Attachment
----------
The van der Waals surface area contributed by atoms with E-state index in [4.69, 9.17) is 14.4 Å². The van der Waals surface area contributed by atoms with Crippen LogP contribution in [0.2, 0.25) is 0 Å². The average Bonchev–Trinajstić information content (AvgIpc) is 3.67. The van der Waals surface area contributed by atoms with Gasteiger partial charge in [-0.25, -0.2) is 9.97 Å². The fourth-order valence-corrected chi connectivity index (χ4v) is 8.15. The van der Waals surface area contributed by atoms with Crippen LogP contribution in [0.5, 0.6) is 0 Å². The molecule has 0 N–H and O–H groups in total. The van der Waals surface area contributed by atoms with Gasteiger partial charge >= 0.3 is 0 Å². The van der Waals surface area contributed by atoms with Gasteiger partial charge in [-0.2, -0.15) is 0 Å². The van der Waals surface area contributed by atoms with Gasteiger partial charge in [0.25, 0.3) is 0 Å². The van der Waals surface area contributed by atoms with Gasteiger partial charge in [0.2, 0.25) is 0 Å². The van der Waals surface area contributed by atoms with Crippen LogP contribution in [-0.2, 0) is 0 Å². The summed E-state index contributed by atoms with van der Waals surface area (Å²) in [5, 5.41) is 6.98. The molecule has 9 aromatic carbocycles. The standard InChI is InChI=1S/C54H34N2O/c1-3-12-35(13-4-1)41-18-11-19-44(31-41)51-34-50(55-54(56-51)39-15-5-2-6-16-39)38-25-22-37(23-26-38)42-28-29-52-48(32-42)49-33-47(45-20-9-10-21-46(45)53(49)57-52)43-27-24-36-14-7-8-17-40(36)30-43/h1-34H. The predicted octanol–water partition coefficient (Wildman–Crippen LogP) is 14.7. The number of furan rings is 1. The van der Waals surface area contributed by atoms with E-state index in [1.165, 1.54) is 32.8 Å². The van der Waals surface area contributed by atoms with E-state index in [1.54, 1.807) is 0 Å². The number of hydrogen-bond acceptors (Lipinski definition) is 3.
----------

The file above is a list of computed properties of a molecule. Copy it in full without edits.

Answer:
The van der Waals surface area contributed by atoms with E-state index in [4.69, 9.17) is 14.4 Å². The van der Waals surface area contributed by atoms with Crippen LogP contribution in [0.2, 0.25) is 0 Å². The average Bonchev–Trinajstić information content (AvgIpc) is 3.67. The van der Waals surface area contributed by atoms with Gasteiger partial charge in [-0.25, -0.2) is 9.97 Å². The fourth-order valence-corrected chi connectivity index (χ4v) is 8.15. The van der Waals surface area contributed by atoms with Crippen LogP contribution in [0.5, 0.6) is 0 Å². The molecule has 0 N–H and O–H groups in total. The van der Waals surface area contributed by atoms with Gasteiger partial charge >= 0.3 is 0 Å². The van der Waals surface area contributed by atoms with Gasteiger partial charge in [-0.2, -0.15) is 0 Å². The van der Waals surface area contributed by atoms with Gasteiger partial charge in [0.25, 0.3) is 0 Å². The van der Waals surface area contributed by atoms with Gasteiger partial charge in [0.2, 0.25) is 0 Å². The van der Waals surface area contributed by atoms with Crippen LogP contribution in [-0.2, 0) is 0 Å². The summed E-state index contributed by atoms with van der Waals surface area (Å²) in [5, 5.41) is 6.98. The molecule has 9 aromatic carbocycles. The standard InChI is InChI=1S/C54H34N2O/c1-3-12-35(13-4-1)41-18-11-19-44(31-41)51-34-50(55-54(56-51)39-15-5-2-6-16-39)38-25-22-37(23-26-38)42-28-29-52-48(32-42)49-33-47(45-20-9-10-21-46(45)53(49)57-52)43-27-24-36-14-7-8-17-40(36)30-43/h1-34H. The predicted octanol–water partition coefficient (Wildman–Crippen LogP) is 14.7. The number of furan rings is 1. The van der Waals surface area contributed by atoms with E-state index in [1.165, 1.54) is 32.8 Å². The van der Waals surface area contributed by atoms with E-state index in [1.54, 1.807) is 0 Å². The number of hydrogen-bond acceptors (Lipinski definition) is 3.